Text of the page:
import Dropdown from 'react-bootstrap/Dropdown'
jsx

Render them on the DOM inside App.js .

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import React from 'react';
import 'bootstrap/dist/css/bootstrap.min.css';
import DropdownButton from 'react-bootstrap/DropdownButton';        
import Dropdown from 'react-bootstrap/Dropdown'

function App() { 
  return (
    <div className="App container">
      <DropdownButton
      alignRight
      title="Dropdown right"
      id="dropdown-menu-align-right"
      >
              <Dropdown.Item eventKey="option-1">option-1</Dropdown.Item>
              <Dropdown.Item eventKey="option-2">option-2</Dropdown.Item>
              <Dropdown.Item eventKey="option-3">option 3</Dropdown.Item>
              <Dropdown.Divider />
              <Dropdown.Item eventKey="some link">some link</Dropdown.Item>
      </DropdownButton>
    </div>
  );
}

export default App;
jsx

You can see your Dropdown Component rendered with a list of items. Let's look at another example .

Using the Popover Components

Inside a clean and empty App.js, after importing Bootstrap styles, import Popover, OverlayTrigger, and Button from react-bootstrap .

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import Popover from 'react-bootstrap/Popover';
import OverlayTrigger from 'react-bootstrap/OverlayTrigger';
import Button from 'react-bootstrap/Button';
jsx

To create a popover inside the popover component, render the Popover.Title component to indicate the title of the popover and Popover.Content component to indicate its content. Store this popover in a constant variable and output it inside the JSX template.

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...
 const popover = (
    <Popover id="popover-basic">
      <Popover.Title as="h3">Popover title</Popover.Title>
      <Popover.Content>
        Popover content <strong>some strong content</strong> Normal content again
      </Popover.Content>
    </Popover>
  );
...
jsx

Output the popover inside an overlay and use the trigger prop to set the type of event the overlay listens for. The placement prop defines the position of your popover.

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....
     return (
    <div className="App">
    <OverlayTrigger trigger="click" placement="right" overlay={popover}>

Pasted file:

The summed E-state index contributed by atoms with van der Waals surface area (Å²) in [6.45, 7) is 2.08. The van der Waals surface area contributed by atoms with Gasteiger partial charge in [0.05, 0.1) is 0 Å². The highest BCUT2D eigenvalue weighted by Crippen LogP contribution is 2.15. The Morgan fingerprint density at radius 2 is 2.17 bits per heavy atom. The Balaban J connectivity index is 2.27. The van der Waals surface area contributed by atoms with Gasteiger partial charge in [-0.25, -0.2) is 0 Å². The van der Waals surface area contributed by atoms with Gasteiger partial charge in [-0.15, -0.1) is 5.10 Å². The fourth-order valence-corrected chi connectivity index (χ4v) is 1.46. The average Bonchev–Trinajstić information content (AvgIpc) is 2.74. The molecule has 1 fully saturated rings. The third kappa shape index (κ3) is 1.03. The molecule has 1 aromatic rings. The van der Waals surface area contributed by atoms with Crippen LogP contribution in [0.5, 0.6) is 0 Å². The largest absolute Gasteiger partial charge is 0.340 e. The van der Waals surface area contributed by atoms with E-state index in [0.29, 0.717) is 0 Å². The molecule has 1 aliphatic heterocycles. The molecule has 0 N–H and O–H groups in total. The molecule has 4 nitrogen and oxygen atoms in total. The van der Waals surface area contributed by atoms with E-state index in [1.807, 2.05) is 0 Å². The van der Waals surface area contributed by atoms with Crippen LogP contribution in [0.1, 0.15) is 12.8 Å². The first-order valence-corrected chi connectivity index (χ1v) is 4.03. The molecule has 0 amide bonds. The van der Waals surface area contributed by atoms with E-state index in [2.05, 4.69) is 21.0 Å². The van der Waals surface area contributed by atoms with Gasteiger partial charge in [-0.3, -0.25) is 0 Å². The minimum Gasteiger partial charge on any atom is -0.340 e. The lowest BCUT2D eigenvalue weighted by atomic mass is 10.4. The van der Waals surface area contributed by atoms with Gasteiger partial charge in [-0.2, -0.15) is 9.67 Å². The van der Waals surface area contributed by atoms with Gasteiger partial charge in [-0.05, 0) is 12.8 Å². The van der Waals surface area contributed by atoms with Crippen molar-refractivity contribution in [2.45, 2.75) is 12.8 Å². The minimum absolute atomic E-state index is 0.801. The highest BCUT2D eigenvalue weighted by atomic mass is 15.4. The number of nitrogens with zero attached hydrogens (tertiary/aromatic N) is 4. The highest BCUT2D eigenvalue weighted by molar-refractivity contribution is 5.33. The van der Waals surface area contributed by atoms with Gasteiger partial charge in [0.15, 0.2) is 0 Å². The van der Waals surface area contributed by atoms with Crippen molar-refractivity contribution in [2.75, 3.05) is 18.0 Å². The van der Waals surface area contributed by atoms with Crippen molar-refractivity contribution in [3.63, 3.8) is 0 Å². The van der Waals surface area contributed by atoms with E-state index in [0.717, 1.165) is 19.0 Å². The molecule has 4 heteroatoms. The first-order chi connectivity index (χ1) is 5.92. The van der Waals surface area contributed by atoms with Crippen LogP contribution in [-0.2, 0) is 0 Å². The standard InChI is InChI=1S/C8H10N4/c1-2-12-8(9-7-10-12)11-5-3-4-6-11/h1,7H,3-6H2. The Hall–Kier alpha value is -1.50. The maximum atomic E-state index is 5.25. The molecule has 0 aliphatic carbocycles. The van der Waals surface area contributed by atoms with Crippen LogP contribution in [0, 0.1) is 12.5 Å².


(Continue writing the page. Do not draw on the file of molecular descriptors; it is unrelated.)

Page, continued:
<Button variant="success">Click to trigger popover</Button>
    </OverlayTrigger>
    </div>
  );
....
jsx

Finally, your App.js should look like this :

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import React from 'react';
import 'bootstrap/dist/css/bootstrap.min.css';
import Popover from 'react-bootstrap/Popover';
import OverlayTrigger from 'react-bootstrap/OverlayTrigger';
import Button from 'react-bootstrap/Button';

function App() {
  const popover = (
    <Popover id="popover-basic">
      <Popover.Title as="h3">Popover title</Popover.Title>
      <Popover.Content>
        Popover content <strong>some strong content</strong> Normal content again
      </Popover.Content>
    </Popover>
  );

  return (
    <div className="App">
    <OverlayTrigger trigger="click" placement="right" overlay={popover}>
      <Button variant="success">Click to trigger popover</Button>
    </OverlayTrigger>
    </div>
  );
}

export default App;
jsx

Now you can see the popover button and the popover itself when you click on the button.

In case you get any depreciated warnings or errors, you can use the exact version of react-bootstrap that is used in this guide by updating your package.json file and running the command npm i .

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....
"bootstrap": "^4.4.1",
"react-bootstrap": "^1.0.1",
....
json

Conclusion

Both methods discussed in this guide let you use bootstrap components in your React project, allowing you to develop your app faster without compromising the UI/UX. Choose the first one for smaller applications, as the fewer dependencies your project has, the smoother it runs. However, make sure you're keeping the code as modular as you can. For large applications, using React Bootstrap is an ideal choice.